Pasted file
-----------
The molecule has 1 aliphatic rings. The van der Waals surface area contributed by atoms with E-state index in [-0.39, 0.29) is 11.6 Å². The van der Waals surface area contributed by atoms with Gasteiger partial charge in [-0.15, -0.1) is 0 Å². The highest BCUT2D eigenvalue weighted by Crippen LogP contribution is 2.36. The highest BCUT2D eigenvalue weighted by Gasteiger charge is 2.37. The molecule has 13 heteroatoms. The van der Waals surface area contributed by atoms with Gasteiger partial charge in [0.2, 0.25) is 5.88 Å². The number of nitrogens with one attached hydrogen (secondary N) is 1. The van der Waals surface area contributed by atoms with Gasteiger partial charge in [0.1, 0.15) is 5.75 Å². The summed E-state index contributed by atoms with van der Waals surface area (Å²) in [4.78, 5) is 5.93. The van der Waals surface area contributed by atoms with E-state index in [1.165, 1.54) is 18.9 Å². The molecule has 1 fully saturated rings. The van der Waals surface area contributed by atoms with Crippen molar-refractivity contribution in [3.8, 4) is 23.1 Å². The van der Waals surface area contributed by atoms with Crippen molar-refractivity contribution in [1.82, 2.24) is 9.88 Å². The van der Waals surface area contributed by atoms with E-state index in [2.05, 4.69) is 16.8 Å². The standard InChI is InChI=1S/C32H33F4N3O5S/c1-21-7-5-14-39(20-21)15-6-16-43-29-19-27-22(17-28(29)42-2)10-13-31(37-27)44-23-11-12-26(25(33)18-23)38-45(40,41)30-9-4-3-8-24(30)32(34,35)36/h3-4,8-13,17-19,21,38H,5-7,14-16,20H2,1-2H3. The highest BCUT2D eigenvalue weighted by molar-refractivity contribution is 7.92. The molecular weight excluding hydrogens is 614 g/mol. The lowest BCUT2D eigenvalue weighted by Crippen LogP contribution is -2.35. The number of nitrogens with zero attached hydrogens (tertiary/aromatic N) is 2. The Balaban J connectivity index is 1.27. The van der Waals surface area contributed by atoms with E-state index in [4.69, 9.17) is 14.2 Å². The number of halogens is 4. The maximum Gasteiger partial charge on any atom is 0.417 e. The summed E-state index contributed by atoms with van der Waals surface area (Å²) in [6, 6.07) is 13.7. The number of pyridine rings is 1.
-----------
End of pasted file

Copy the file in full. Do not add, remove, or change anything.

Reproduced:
The molecule has 1 aliphatic rings. The van der Waals surface area contributed by atoms with E-state index in [-0.39, 0.29) is 11.6 Å². The van der Waals surface area contributed by atoms with Gasteiger partial charge in [-0.15, -0.1) is 0 Å². The highest BCUT2D eigenvalue weighted by Crippen LogP contribution is 2.36. The highest BCUT2D eigenvalue weighted by Gasteiger charge is 2.37. The molecule has 13 heteroatoms. The van der Waals surface area contributed by atoms with Gasteiger partial charge in [0.2, 0.25) is 5.88 Å². The number of nitrogens with one attached hydrogen (secondary N) is 1. The van der Waals surface area contributed by atoms with Gasteiger partial charge in [0.1, 0.15) is 5.75 Å². The summed E-state index contributed by atoms with van der Waals surface area (Å²) in [4.78, 5) is 5.93. The van der Waals surface area contributed by atoms with E-state index in [1.165, 1.54) is 18.9 Å². The molecule has 1 fully saturated rings. The van der Waals surface area contributed by atoms with Crippen molar-refractivity contribution in [3.8, 4) is 23.1 Å². The van der Waals surface area contributed by atoms with Crippen molar-refractivity contribution in [1.82, 2.24) is 9.88 Å². The van der Waals surface area contributed by atoms with E-state index in [2.05, 4.69) is 16.8 Å². The standard InChI is InChI=1S/C32H33F4N3O5S/c1-21-7-5-14-39(20-21)15-6-16-43-29-19-27-22(17-28(29)42-2)10-13-31(37-27)44-23-11-12-26(25(33)18-23)38-45(40,41)30-9-4-3-8-24(30)32(34,35)36/h3-4,8-13,17-19,21,38H,5-7,14-16,20H2,1-2H3. The highest BCUT2D eigenvalue weighted by molar-refractivity contribution is 7.92. The molecular weight excluding hydrogens is 614 g/mol. The lowest BCUT2D eigenvalue weighted by Crippen LogP contribution is -2.35. The number of nitrogens with zero attached hydrogens (tertiary/aromatic N) is 2. The Balaban J connectivity index is 1.27. The van der Waals surface area contributed by atoms with E-state index in [4.69, 9.17) is 14.2 Å². The number of halogens is 4. The maximum Gasteiger partial charge on any atom is 0.417 e. The summed E-state index contributed by atoms with van der Waals surface area (Å²) in [6, 6.07) is 13.7. The number of pyridine rings is 1.